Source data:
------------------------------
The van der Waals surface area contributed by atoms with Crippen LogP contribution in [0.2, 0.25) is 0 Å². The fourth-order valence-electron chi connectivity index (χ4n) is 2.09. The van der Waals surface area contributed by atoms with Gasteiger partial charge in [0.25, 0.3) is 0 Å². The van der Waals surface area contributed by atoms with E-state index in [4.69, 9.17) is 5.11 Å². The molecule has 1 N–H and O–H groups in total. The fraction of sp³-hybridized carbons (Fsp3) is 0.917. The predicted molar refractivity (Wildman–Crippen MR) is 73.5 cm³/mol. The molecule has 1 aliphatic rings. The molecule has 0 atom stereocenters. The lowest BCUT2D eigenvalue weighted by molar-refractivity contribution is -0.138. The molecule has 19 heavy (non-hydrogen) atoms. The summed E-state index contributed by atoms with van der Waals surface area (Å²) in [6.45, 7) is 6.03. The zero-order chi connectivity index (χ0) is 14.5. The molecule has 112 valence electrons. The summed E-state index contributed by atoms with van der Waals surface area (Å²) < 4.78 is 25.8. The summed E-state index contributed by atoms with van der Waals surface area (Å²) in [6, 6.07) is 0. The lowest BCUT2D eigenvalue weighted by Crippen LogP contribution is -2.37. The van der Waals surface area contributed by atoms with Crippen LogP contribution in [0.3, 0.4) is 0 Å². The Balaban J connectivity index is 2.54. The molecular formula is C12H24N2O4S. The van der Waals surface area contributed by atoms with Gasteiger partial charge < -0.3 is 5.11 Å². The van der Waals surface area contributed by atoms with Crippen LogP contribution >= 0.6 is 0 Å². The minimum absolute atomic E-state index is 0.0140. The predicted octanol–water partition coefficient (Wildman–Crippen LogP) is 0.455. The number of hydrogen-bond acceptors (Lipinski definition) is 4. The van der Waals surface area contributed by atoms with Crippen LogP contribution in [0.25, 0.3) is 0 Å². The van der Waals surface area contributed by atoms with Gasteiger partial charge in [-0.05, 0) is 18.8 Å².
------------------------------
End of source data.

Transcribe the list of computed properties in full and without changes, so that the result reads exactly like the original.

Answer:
The van der Waals surface area contributed by atoms with Crippen LogP contribution in [0.2, 0.25) is 0 Å². The fourth-order valence-electron chi connectivity index (χ4n) is 2.09. The van der Waals surface area contributed by atoms with Gasteiger partial charge in [0.25, 0.3) is 0 Å². The van der Waals surface area contributed by atoms with E-state index in [4.69, 9.17) is 5.11 Å². The molecule has 1 N–H and O–H groups in total. The fraction of sp³-hybridized carbons (Fsp3) is 0.917. The predicted molar refractivity (Wildman–Crippen MR) is 73.5 cm³/mol. The molecule has 1 aliphatic rings. The molecule has 0 atom stereocenters. The lowest BCUT2D eigenvalue weighted by molar-refractivity contribution is -0.138. The molecule has 19 heavy (non-hydrogen) atoms. The summed E-state index contributed by atoms with van der Waals surface area (Å²) in [6.45, 7) is 6.03. The zero-order chi connectivity index (χ0) is 14.5. The molecule has 112 valence electrons. The summed E-state index contributed by atoms with van der Waals surface area (Å²) < 4.78 is 25.8. The summed E-state index contributed by atoms with van der Waals surface area (Å²) in [6, 6.07) is 0. The lowest BCUT2D eigenvalue weighted by Crippen LogP contribution is -2.37. The van der Waals surface area contributed by atoms with Crippen LogP contribution in [0.3, 0.4) is 0 Å². The Balaban J connectivity index is 2.54. The molecular formula is C12H24N2O4S. The van der Waals surface area contributed by atoms with Gasteiger partial charge < -0.3 is 5.11 Å². The van der Waals surface area contributed by atoms with Crippen LogP contribution >= 0.6 is 0 Å². The minimum absolute atomic E-state index is 0.0140. The predicted octanol–water partition coefficient (Wildman–Crippen LogP) is 0.455. The number of hydrogen-bond acceptors (Lipinski definition) is 4. The van der Waals surface area contributed by atoms with Crippen LogP contribution in [0.25, 0.3) is 0 Å². The van der Waals surface area contributed by atoms with Gasteiger partial charge in [-0.05, 0) is 18.8 Å².